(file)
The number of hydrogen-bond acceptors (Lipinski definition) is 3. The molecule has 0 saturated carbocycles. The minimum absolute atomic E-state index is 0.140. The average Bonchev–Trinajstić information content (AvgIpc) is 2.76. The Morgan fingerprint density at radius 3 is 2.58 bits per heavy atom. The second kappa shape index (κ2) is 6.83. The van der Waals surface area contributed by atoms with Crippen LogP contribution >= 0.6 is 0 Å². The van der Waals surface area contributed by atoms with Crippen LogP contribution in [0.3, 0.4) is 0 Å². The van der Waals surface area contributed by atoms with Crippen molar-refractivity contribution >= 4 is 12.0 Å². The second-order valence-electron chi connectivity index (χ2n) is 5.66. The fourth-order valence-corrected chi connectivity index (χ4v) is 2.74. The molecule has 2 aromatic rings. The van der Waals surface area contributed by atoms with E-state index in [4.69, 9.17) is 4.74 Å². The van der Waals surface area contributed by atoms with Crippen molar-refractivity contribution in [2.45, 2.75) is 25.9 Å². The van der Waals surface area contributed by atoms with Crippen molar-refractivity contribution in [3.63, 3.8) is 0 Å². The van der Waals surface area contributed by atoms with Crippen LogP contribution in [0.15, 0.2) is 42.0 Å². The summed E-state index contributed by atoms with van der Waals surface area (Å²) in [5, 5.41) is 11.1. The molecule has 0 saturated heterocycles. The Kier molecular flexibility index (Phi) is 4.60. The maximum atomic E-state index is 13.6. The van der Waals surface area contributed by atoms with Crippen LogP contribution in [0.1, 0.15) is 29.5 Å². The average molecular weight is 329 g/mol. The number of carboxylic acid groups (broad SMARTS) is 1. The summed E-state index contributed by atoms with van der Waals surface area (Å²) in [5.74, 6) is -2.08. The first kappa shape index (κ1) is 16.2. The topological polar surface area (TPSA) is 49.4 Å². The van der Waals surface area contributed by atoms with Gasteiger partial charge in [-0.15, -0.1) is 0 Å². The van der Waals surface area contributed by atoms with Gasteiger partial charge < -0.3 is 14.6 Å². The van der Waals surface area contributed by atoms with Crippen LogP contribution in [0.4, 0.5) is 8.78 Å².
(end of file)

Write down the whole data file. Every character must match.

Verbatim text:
The number of hydrogen-bond acceptors (Lipinski definition) is 3. The molecule has 0 saturated carbocycles. The minimum absolute atomic E-state index is 0.140. The average Bonchev–Trinajstić information content (AvgIpc) is 2.76. The Morgan fingerprint density at radius 3 is 2.58 bits per heavy atom. The second kappa shape index (κ2) is 6.83. The van der Waals surface area contributed by atoms with Crippen LogP contribution >= 0.6 is 0 Å². The van der Waals surface area contributed by atoms with Crippen LogP contribution in [0.3, 0.4) is 0 Å². The van der Waals surface area contributed by atoms with Crippen molar-refractivity contribution >= 4 is 12.0 Å². The second-order valence-electron chi connectivity index (χ2n) is 5.66. The fourth-order valence-corrected chi connectivity index (χ4v) is 2.74. The molecule has 2 aromatic rings. The van der Waals surface area contributed by atoms with E-state index in [4.69, 9.17) is 4.74 Å². The van der Waals surface area contributed by atoms with Crippen molar-refractivity contribution in [2.45, 2.75) is 25.9 Å². The van der Waals surface area contributed by atoms with Crippen molar-refractivity contribution in [3.63, 3.8) is 0 Å². The van der Waals surface area contributed by atoms with Crippen LogP contribution in [0.15, 0.2) is 42.0 Å². The summed E-state index contributed by atoms with van der Waals surface area (Å²) in [5, 5.41) is 11.1. The molecule has 0 saturated heterocycles. The Kier molecular flexibility index (Phi) is 4.60. The maximum atomic E-state index is 13.6. The van der Waals surface area contributed by atoms with Crippen LogP contribution in [0.1, 0.15) is 29.5 Å². The average molecular weight is 329 g/mol. The number of carboxylic acid groups (broad SMARTS) is 1. The summed E-state index contributed by atoms with van der Waals surface area (Å²) in [5.74, 6) is -2.08. The first kappa shape index (κ1) is 16.2. The topological polar surface area (TPSA) is 49.4 Å². The van der Waals surface area contributed by atoms with Gasteiger partial charge in [-0.15, -0.1) is 0 Å². The van der Waals surface area contributed by atoms with Gasteiger partial charge < -0.3 is 14.6 Å². The van der Waals surface area contributed by atoms with Crippen LogP contribution in [0.4, 0.5) is 8.78 Å².